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Pricer’s Points: Plotting Your Escape from “Pricing Prison” | Bob Sherlock

Positioning and Value as Escape Tools

All too many customers focus just on the need to acquire the right product for the purpose—or get some work completed—as cheaply as they can buy it. Unless countered, that focus will put your business in “Pricing Prison.” If that’s where you find yourself, with little power to resist pricing pressure, start plotting your escape!

One path out of Pricing Prison: Explore if your most valuable strengths may lie in what you do for customers beyond the core product or service.

Look first at how your current communications position your business. Do your marketing and sales communications define your company by a noun and a couple of adjectives? As in, “We’re a manufacturer of components for equipment” or “We’re an HVAC distributor” or “An IT services firm.”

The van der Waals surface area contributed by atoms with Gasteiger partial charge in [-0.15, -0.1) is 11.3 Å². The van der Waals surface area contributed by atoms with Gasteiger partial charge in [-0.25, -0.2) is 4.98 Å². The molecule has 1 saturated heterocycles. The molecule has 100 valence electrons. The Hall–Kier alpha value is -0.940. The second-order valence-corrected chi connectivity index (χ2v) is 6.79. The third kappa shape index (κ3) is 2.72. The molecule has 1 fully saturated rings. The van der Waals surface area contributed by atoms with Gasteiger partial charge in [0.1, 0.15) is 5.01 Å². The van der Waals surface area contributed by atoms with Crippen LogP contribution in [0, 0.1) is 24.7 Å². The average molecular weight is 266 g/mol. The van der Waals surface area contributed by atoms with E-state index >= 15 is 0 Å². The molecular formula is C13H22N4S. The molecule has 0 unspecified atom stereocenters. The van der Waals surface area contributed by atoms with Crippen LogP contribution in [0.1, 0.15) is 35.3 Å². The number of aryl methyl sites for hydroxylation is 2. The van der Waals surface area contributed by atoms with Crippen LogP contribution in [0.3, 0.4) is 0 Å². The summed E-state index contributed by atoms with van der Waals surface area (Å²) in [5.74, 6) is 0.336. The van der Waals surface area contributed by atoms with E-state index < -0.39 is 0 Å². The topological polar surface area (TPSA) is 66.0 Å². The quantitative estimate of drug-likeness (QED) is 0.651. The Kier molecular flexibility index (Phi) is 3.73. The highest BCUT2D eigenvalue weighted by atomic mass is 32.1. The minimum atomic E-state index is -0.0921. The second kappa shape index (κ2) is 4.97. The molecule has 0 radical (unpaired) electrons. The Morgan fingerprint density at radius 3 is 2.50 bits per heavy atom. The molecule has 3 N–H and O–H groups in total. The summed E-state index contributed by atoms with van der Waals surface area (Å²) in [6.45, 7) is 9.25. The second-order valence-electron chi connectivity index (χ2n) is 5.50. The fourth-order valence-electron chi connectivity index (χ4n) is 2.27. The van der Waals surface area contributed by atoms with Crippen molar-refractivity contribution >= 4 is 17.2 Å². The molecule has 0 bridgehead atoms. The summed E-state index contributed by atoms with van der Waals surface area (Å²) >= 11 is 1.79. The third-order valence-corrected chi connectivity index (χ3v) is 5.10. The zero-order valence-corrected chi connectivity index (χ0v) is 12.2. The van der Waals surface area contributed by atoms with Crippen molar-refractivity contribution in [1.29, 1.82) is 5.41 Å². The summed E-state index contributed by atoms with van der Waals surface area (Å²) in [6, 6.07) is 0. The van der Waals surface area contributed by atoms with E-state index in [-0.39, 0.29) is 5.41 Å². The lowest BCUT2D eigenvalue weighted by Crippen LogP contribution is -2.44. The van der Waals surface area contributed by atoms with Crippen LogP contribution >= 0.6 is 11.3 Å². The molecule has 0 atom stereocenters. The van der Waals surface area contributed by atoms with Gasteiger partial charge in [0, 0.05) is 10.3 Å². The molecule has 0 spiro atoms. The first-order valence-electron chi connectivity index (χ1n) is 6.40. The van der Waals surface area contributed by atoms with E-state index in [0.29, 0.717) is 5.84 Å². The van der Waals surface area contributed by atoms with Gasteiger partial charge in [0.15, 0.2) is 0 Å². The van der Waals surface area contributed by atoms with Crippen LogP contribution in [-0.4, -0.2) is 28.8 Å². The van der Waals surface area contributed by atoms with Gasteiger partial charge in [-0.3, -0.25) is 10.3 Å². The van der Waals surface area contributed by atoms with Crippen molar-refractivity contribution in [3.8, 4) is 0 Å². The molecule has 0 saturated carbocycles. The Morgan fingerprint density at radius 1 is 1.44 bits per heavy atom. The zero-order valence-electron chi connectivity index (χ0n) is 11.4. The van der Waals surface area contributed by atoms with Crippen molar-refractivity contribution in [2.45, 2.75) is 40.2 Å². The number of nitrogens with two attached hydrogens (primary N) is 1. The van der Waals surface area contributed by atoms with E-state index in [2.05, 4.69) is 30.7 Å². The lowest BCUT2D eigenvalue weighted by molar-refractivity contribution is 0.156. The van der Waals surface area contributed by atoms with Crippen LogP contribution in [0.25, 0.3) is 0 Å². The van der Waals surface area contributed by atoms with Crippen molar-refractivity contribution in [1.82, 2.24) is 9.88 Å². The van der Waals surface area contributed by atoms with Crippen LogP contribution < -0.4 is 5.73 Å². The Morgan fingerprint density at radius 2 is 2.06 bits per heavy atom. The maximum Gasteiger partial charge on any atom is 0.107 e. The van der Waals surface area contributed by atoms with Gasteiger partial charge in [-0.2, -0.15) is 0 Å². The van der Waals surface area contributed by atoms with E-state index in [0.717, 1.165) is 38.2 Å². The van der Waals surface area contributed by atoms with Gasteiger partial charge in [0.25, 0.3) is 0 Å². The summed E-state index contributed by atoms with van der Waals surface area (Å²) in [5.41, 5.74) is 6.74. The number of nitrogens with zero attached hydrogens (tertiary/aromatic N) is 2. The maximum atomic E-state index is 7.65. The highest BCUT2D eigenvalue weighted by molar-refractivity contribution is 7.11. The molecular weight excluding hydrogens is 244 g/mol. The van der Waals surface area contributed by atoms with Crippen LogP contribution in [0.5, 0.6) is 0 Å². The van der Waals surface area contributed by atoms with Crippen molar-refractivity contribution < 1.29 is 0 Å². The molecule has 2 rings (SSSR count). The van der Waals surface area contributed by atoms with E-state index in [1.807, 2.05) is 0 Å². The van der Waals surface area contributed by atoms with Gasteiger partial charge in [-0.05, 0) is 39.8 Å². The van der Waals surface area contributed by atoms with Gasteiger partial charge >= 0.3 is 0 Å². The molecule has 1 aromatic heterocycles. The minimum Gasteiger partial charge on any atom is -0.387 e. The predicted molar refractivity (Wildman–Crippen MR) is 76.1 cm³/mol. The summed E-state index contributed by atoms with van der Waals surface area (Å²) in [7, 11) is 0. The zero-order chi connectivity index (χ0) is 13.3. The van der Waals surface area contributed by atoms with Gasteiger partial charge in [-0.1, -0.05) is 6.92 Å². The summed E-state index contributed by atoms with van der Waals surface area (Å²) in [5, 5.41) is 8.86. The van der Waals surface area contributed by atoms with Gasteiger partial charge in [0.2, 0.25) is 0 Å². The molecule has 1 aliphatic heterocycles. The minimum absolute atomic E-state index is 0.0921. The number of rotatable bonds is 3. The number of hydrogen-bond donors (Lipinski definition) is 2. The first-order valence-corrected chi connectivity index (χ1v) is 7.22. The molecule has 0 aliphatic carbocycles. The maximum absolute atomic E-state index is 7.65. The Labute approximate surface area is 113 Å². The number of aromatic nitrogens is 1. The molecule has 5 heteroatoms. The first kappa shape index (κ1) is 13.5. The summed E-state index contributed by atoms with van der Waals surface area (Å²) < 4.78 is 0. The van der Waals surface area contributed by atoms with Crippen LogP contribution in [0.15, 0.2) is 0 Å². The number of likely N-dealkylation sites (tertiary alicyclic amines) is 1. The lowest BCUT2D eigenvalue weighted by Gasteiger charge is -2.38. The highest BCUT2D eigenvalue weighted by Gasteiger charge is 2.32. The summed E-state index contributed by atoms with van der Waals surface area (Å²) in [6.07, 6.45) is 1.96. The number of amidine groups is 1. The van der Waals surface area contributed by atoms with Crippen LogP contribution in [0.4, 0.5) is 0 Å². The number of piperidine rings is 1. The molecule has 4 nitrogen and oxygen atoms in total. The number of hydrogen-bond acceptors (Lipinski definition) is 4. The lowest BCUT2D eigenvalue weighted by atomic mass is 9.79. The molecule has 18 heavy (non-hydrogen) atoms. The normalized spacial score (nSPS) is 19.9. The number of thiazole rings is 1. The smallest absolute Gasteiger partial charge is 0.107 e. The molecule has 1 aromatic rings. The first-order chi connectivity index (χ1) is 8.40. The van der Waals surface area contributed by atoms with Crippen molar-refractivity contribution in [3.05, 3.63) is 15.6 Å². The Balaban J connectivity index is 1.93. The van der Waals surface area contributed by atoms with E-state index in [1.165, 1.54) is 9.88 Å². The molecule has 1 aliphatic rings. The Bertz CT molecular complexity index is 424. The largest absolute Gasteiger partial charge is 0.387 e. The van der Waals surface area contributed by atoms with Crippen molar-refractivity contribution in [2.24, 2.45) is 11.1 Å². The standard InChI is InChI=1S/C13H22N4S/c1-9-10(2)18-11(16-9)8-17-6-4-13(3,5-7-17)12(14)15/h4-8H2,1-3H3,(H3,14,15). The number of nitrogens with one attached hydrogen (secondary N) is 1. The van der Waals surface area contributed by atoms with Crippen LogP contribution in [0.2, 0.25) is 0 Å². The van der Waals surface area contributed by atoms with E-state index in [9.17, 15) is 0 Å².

While few companies can make their customers better off in all eight dimensions, most can find two to five factors that apply. And that’s plenty for escaping Pricing Prison.

For example, a manufacturer developed a new industrial control product that combined two formerly separate devices and a housing into a single unit priced $8 above the total of the old pieces. Why would end users gladly pay more? The new product could be installed faster and save labor cost, reduce ergonomic injuries with their costs and liabilities, and reduce the lost revenue from factory downtime. Distributors would pay more because this appealing product boosted revenue, reduced working capital tied up in inventory, and decreased operating expenses.

You can make a spreadsheet for estimating what doing business with your company could be worth to your target customers. List the relevant forms of economic value down the left side of the sheet, and make a column to the right for quantifying the estimated financial value of your solutions. You can use this worksheet as one input to your pricing decisions—and incorporate the value messaging and estimates into your marketing and sales communications.

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Plotting Your Escape from “Pricing Prison” | Bob Sherlock | Pulse | LinkedIn.